Cover image for An American plague [the true and terrifying story of the yellow fever epidemic of 1793]
An American plague [the true and terrifying story of the yellow fever epidemic of 1793]
Murphy, Jim, 1947-
Personal Author:
Publication Information:
Prince Frederick, MD : Recorded Books, [2004]

Physical Description:
4 audio discs (4 hr.) : digital ; 4 3/4 in.
It's 1793, and there's an invisible killer roaming the streets of Philadelphia. The city's residents are fleeing in fear. This killer has a name--yellow fever--but everything else about it is a mystery. Its cause is unknown and there is no cure. This [book] traces the devastating course of the epidemic. [The book] offers a ... glimpse into the conditions in American cities at the time of our nation's birth while drawing thought-provoking parallels to modern-day epidemics.
General Note:

Subtitle from container.
Reading Level:
Ages 9 and up.
Added Author:
Format :
Audiobook on CD


Call Number
Material Type
Home Location
Item Holds
RA644.Y4 M875 2004 Juvenile Audiobook on CD Audiobooks

On Order



An American Plague

Reviews 1

School Library Journal Review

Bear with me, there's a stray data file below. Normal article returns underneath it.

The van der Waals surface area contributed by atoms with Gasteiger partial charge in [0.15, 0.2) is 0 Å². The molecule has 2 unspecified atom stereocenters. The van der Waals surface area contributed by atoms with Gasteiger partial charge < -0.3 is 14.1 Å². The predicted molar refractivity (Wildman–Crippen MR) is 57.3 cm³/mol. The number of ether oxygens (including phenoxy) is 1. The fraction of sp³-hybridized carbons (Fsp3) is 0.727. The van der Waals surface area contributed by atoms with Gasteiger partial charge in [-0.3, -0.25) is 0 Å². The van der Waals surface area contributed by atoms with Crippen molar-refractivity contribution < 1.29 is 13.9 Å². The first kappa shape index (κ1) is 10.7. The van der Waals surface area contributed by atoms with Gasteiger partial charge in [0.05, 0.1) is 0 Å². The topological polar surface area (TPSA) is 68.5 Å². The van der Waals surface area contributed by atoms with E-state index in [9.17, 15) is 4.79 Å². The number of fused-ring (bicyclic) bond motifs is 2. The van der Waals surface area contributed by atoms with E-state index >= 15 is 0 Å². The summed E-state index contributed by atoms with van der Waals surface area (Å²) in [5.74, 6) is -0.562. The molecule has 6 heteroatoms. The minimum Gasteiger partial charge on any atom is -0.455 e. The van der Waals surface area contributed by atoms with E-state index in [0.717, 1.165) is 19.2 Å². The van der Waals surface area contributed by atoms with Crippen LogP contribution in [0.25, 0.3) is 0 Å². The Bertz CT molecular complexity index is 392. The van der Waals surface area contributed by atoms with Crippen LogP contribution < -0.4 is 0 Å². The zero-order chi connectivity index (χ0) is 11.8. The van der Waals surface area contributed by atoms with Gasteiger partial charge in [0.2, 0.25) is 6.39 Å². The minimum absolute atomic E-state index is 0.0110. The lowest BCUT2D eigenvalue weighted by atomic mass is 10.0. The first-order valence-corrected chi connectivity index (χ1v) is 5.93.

Gr 6-10-A yellow fever epidemic struck Philadelphia in 1793, killing thousands of people and sending thousands more fleeing into the countryside. Jim Murphy's Newbery Honor book about this sad chapter in Philadelphia's history is brought to life by narrator Pat Bottino (Clarion, 2003). As word of the plague spread, surrounding states posted armed militia to prevent residents of Philadelphia from fleeing to their towns and cities. Some of the details are amusing, such as Murphy's description of how men, women, and even children walked around with cigars in their mouth, in the belief that the smell of tobacco would ward off the disease. One doctor recommended that residents coat their floors with two inches of dirt, replacing it with fresh dirt each day. The horrible symptoms of the disease, though, were no laughing matter. Although the plague eventually faded, Murphy points out that, even today, there is no cure for yellow fever, which medical scientists eventually learned was a mosquito-borne disease. Despite its sobering subject, this audiobook is sure to be a hit with students interested in medical science or U.S. history. More casual students of the subject, though, may prefer the novel Fever 1793 (S & S, 2000) by Laurie Halse Anderson.-David Bilmes, Schaghticoke Middle School, New Milford, CT (c) Copyright 2010. Library Journals LLC, a wholly owned subsidiary of Media Source, Inc. No redistribution permitted.